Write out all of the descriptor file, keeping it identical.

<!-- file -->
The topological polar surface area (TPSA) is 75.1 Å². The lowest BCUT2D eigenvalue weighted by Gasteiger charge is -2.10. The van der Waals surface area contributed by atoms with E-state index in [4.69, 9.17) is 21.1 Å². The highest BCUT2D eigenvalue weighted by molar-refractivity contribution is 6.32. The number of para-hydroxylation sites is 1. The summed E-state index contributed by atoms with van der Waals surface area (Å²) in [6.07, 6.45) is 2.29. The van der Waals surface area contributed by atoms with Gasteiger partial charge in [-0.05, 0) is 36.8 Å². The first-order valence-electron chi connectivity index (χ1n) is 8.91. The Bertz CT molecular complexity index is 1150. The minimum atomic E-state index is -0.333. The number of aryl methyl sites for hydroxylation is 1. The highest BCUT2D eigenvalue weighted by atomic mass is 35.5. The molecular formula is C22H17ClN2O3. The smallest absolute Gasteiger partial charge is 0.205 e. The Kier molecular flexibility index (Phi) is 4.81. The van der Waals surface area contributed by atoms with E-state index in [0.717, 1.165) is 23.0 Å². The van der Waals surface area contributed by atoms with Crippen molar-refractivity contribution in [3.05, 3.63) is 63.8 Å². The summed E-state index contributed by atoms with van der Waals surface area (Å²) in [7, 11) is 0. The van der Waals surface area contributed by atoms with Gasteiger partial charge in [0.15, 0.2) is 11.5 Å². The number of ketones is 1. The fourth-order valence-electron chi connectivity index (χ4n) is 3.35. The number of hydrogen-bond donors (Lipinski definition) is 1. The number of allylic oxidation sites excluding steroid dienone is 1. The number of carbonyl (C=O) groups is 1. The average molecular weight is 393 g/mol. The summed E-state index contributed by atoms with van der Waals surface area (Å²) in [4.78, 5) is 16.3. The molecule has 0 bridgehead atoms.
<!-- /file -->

The topological polar surface area (TPSA) is 75.1 Å². The lowest BCUT2D eigenvalue weighted by Gasteiger charge is -2.10. The van der Waals surface area contributed by atoms with E-state index in [4.69, 9.17) is 21.1 Å². The highest BCUT2D eigenvalue weighted by molar-refractivity contribution is 6.32. The number of para-hydroxylation sites is 1. The summed E-state index contributed by atoms with van der Waals surface area (Å²) in [6.07, 6.45) is 2.29. The van der Waals surface area contributed by atoms with Gasteiger partial charge in [-0.05, 0) is 36.8 Å². The first-order valence-electron chi connectivity index (χ1n) is 8.91. The Bertz CT molecular complexity index is 1150. The minimum atomic E-state index is -0.333. The number of aryl methyl sites for hydroxylation is 1. The highest BCUT2D eigenvalue weighted by atomic mass is 35.5. The molecular formula is C22H17ClN2O3. The smallest absolute Gasteiger partial charge is 0.205 e. The Kier molecular flexibility index (Phi) is 4.81. The van der Waals surface area contributed by atoms with E-state index in [0.717, 1.165) is 23.0 Å². The van der Waals surface area contributed by atoms with Crippen molar-refractivity contribution in [3.05, 3.63) is 63.8 Å². The summed E-state index contributed by atoms with van der Waals surface area (Å²) in [7, 11) is 0. The van der Waals surface area contributed by atoms with Gasteiger partial charge in [0.15, 0.2) is 11.5 Å². The number of ketones is 1. The fourth-order valence-electron chi connectivity index (χ4n) is 3.35. The number of hydrogen-bond donors (Lipinski definition) is 1. The number of allylic oxidation sites excluding steroid dienone is 1. The number of carbonyl (C=O) groups is 1. The average molecular weight is 393 g/mol. The summed E-state index contributed by atoms with van der Waals surface area (Å²) in [4.78, 5) is 16.3. The molecule has 0 bridgehead atoms.